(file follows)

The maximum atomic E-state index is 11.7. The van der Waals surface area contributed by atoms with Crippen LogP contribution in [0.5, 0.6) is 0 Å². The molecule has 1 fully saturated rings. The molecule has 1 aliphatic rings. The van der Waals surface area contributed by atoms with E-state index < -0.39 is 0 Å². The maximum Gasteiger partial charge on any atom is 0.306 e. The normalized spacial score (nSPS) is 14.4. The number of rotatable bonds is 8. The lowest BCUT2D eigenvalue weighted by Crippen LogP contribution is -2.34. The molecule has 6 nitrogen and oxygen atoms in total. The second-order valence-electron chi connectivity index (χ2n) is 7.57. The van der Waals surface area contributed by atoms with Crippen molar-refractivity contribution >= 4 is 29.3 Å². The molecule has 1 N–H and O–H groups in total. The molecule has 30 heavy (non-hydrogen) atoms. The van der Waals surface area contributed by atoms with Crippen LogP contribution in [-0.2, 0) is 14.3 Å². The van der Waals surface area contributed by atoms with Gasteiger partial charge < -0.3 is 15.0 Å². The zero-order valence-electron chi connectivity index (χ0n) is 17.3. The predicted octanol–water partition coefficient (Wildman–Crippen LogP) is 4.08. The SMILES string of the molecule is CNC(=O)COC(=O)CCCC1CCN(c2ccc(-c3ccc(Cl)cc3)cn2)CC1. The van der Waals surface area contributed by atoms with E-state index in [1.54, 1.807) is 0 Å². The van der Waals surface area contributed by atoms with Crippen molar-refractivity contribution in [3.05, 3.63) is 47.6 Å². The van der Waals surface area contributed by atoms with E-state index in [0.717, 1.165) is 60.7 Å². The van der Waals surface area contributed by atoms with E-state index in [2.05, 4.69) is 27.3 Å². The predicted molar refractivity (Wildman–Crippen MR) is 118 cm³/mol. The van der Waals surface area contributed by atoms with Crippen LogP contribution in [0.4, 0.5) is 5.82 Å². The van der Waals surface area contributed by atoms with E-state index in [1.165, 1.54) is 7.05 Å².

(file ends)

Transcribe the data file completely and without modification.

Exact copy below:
The maximum atomic E-state index is 11.7. The van der Waals surface area contributed by atoms with Crippen LogP contribution in [0.5, 0.6) is 0 Å². The molecule has 1 fully saturated rings. The molecule has 1 aliphatic rings. The van der Waals surface area contributed by atoms with E-state index < -0.39 is 0 Å². The maximum Gasteiger partial charge on any atom is 0.306 e. The normalized spacial score (nSPS) is 14.4. The number of rotatable bonds is 8. The lowest BCUT2D eigenvalue weighted by Crippen LogP contribution is -2.34. The molecule has 6 nitrogen and oxygen atoms in total. The second-order valence-electron chi connectivity index (χ2n) is 7.57. The van der Waals surface area contributed by atoms with Crippen molar-refractivity contribution >= 4 is 29.3 Å². The molecule has 1 N–H and O–H groups in total. The molecule has 30 heavy (non-hydrogen) atoms. The van der Waals surface area contributed by atoms with Crippen LogP contribution in [-0.2, 0) is 14.3 Å². The van der Waals surface area contributed by atoms with Gasteiger partial charge < -0.3 is 15.0 Å². The zero-order valence-electron chi connectivity index (χ0n) is 17.3. The predicted octanol–water partition coefficient (Wildman–Crippen LogP) is 4.08. The SMILES string of the molecule is CNC(=O)COC(=O)CCCC1CCN(c2ccc(-c3ccc(Cl)cc3)cn2)CC1. The van der Waals surface area contributed by atoms with E-state index in [1.54, 1.807) is 0 Å². The van der Waals surface area contributed by atoms with Crippen molar-refractivity contribution in [3.05, 3.63) is 47.6 Å². The van der Waals surface area contributed by atoms with E-state index in [0.717, 1.165) is 60.7 Å². The van der Waals surface area contributed by atoms with E-state index in [2.05, 4.69) is 27.3 Å². The predicted molar refractivity (Wildman–Crippen MR) is 118 cm³/mol. The van der Waals surface area contributed by atoms with Crippen LogP contribution in [0.4, 0.5) is 5.82 Å². The van der Waals surface area contributed by atoms with E-state index in [1.165, 1.54) is 7.05 Å².